Friday, September 21, 2012

Mistakes


In the not to distant past, when you were making simultaneous marks in the worlds of writing and publishing, you had frequent association with a craft where perfection was a given.

That craft was typesetting.

At the time, you were used to seeing long strips of foolscap paper representing the typeset materials before they were arranged in page format. 

If you saw an apparent mistake, such as the word “manuscript” rendered as “manuscurt,” your next step was to check the manuscript.  If the manuscript indeed said “manuscript,” you made the appropriate proofreader’s symbol around “manuscurt” and next to it, the initials PE, for printer’s error.  The compositor by tradition corrected the error without charging the publisher.

Even during the next shift from the so-called “hot metal” of the Mergenthaler linotype to photocomposition, compositors stood by their standard of complete accuracy.  If a project got into type with errors, whether the errors were PEs or the publisher’s, the publisher took the hit for missing the typographical error.

You were reminded of such nostalgia as you read through the final set of proofs for your latest project, mindful that these pages are no longer called proofs, rather they are ARCs, advanced reading copies, sent forth to review sources and blurb sources, with a band across the cover that reads “Advance Reading Copies.”   On the back cover, there is a bold notice: “This is an uncorrected proof.”

Yours is pretty well corrected, although you did find manuscript misspelled, and you did see in a longish reference you’d made to William Faulkner’s novel. As I Lay Dying, a character named Jewel Bundren referred to as “her.”  Nope.   Jewel is indeed a man, the favorite son of the character about whom the novel takes its title.

In an earlier set of proofing, you discovered in the text the statement that Captain Ahab was the only survivor of Moby Dick. 

The standard courtesy is for the author, particularly in a work of non-fiction, to take responsibility for all the errors.  You have no problem with this even though you’re pretty grounded with the knowledge of how the word manuscript is spelled, who the only survivor is of Moby Dick, and the actual gender of Jewel Bundren.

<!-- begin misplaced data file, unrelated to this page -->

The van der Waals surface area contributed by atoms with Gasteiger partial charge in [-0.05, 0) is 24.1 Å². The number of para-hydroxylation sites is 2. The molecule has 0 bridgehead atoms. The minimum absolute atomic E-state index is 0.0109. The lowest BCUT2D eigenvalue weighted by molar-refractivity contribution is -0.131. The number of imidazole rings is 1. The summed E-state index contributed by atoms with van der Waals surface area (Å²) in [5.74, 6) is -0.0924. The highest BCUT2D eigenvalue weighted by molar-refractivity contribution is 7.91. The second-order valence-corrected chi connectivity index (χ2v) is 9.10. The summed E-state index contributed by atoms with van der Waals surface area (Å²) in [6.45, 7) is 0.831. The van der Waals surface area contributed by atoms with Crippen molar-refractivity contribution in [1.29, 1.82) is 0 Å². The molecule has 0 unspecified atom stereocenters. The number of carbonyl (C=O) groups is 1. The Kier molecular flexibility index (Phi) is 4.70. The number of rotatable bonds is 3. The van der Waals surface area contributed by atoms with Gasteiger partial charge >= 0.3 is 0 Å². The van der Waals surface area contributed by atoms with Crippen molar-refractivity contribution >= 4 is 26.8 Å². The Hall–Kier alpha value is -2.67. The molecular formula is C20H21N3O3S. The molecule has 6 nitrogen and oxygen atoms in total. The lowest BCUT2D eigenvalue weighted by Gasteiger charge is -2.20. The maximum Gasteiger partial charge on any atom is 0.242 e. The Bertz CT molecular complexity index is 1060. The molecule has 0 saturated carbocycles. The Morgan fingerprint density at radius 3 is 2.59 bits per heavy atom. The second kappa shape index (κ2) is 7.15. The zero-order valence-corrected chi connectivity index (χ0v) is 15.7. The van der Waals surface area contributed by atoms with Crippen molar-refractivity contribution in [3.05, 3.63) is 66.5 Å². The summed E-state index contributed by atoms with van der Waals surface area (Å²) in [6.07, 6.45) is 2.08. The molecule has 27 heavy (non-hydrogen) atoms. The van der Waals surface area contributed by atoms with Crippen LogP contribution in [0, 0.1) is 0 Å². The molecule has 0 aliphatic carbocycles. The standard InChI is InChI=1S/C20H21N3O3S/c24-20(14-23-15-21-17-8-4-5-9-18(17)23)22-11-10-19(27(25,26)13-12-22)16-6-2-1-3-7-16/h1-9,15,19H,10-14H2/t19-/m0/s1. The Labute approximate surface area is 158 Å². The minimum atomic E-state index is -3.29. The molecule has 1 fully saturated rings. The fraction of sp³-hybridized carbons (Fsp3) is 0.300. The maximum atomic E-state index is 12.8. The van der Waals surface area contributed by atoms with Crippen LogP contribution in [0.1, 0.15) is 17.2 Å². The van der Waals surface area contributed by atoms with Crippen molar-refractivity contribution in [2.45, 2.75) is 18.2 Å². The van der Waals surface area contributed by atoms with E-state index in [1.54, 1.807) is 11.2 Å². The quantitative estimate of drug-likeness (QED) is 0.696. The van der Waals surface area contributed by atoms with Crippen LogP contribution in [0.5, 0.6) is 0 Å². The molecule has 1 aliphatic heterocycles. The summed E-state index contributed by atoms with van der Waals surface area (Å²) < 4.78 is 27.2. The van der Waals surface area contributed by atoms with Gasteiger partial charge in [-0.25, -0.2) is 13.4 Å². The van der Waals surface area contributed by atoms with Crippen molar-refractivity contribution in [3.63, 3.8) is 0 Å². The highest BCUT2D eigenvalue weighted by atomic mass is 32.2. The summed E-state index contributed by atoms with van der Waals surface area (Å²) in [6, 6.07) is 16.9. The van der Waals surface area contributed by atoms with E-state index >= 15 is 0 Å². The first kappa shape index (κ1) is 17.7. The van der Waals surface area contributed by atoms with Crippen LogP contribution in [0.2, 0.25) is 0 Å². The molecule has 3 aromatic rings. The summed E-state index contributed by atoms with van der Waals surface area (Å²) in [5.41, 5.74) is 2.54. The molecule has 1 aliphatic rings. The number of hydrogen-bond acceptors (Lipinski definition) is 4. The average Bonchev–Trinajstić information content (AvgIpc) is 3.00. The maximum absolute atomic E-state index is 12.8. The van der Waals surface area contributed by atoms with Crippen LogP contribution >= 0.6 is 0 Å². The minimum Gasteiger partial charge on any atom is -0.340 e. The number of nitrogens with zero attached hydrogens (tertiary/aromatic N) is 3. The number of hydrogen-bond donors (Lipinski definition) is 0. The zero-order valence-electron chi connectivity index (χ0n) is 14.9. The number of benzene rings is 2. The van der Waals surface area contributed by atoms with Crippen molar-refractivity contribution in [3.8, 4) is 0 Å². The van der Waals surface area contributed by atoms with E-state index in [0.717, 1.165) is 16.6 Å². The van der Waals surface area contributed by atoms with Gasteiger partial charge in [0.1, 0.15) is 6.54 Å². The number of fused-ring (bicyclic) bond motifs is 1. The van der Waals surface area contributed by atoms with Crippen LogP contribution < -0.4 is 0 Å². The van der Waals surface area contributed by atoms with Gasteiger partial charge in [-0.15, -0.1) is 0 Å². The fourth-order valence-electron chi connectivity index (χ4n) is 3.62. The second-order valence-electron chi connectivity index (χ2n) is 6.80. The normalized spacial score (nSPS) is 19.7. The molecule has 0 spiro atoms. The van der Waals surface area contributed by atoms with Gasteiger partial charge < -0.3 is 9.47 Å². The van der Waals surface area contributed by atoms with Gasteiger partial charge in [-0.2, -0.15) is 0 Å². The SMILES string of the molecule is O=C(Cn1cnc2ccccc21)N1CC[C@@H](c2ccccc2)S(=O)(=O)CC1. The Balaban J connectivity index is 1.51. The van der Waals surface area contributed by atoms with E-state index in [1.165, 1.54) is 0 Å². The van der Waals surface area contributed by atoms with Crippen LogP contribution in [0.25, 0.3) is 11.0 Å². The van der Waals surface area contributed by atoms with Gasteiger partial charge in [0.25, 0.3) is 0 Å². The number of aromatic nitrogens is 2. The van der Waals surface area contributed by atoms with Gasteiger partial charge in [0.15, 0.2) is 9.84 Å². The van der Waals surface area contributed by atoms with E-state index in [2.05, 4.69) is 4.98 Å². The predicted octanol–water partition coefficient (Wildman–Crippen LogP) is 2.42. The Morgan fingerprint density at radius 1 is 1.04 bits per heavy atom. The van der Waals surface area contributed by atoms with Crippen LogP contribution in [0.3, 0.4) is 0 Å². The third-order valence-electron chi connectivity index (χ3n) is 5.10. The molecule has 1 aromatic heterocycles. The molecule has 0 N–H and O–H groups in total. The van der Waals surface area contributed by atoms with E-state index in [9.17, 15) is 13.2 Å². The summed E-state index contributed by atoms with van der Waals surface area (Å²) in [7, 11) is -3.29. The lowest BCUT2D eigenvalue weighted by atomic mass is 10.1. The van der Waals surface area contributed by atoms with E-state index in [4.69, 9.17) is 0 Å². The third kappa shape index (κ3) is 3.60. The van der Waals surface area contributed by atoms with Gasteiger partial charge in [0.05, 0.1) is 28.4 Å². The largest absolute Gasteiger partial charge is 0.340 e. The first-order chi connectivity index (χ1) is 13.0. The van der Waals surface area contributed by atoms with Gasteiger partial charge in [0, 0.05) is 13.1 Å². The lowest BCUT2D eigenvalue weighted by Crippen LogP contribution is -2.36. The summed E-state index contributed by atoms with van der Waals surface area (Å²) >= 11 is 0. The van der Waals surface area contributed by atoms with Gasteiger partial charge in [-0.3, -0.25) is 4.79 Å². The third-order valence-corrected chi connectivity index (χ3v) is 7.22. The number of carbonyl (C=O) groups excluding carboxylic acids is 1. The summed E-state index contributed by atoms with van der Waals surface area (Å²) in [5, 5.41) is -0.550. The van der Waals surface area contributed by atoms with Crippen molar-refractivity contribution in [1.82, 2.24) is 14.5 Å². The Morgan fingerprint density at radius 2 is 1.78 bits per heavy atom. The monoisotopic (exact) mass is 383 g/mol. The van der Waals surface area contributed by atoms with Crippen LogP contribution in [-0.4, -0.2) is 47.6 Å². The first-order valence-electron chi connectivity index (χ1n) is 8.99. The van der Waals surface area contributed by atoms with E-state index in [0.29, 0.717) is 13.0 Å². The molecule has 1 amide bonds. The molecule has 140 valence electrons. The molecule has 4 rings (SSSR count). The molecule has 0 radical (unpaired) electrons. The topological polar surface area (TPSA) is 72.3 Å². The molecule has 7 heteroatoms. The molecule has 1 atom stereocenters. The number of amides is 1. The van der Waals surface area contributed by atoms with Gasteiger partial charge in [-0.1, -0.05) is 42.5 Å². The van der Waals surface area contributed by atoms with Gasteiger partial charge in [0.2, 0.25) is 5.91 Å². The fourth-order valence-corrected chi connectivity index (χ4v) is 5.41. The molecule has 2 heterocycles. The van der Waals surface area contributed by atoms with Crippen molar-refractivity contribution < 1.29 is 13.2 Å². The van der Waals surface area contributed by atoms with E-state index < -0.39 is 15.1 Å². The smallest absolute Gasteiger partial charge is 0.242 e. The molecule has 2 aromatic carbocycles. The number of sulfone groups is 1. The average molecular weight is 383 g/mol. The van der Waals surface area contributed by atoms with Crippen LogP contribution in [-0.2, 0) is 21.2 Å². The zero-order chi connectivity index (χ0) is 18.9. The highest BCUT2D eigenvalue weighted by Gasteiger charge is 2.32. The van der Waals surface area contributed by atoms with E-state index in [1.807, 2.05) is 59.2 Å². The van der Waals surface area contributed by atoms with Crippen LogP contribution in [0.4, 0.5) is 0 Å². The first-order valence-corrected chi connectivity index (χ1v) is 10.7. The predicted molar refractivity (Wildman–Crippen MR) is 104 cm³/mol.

In publishing process as in life, there are ample opportunities for mistakes.  Some of these opportunities transcend mere knowledge of information or, indeed, of spelling. Although you can often catch some of your mistakes, there is no certainty that you will catch all of them, a lack of certainty that bridges the worlds of reality and writing. 

Some of these mistakes originate with you, either from inadvertent decisions or complete ignorance.   The very individuals whose job is to support the accuracy of the project may introduce other mistakes.

Mistakes sprout up about you like unwanted hairs growing in places you’d not thought programmed to grow hairs under any circumstances. You make enough mistakes not to be overly disturbed by their frequency or to cause you to hesitate before making most decisions, your operating philosophy being that a morbid fear of mistakes will in the long term produce more mistakes than not.

You tend to get beyond bad situational mistakes the way you get beyond the number of games of chess you have lost, the sheer number of those losing games being enough to steer you away from chess encounters and toward situations and events where you have a greater chance of success.

There are relationships you’ve had that were mistakes from the beginning, but since you ventured into these with good, open faith, you are not so concerned about relationships as you are about chess.

You’ve made mistakes with written things, leaving too soon, staying too long, taking the wrong point of vantage, underestimating or overestimating the theme or importance or how you felt or how you allowed fear and impatience to influence your departure or diagnosis.

Writing and life and mistakes all go together, a kind of existential fraction where risk is the denominator.  Neither life nor writing without risk of mistake can amount to much of interest.  This is perhaps the main reason why there are so many things you didn’t finish—you didn’t see the risks to take.

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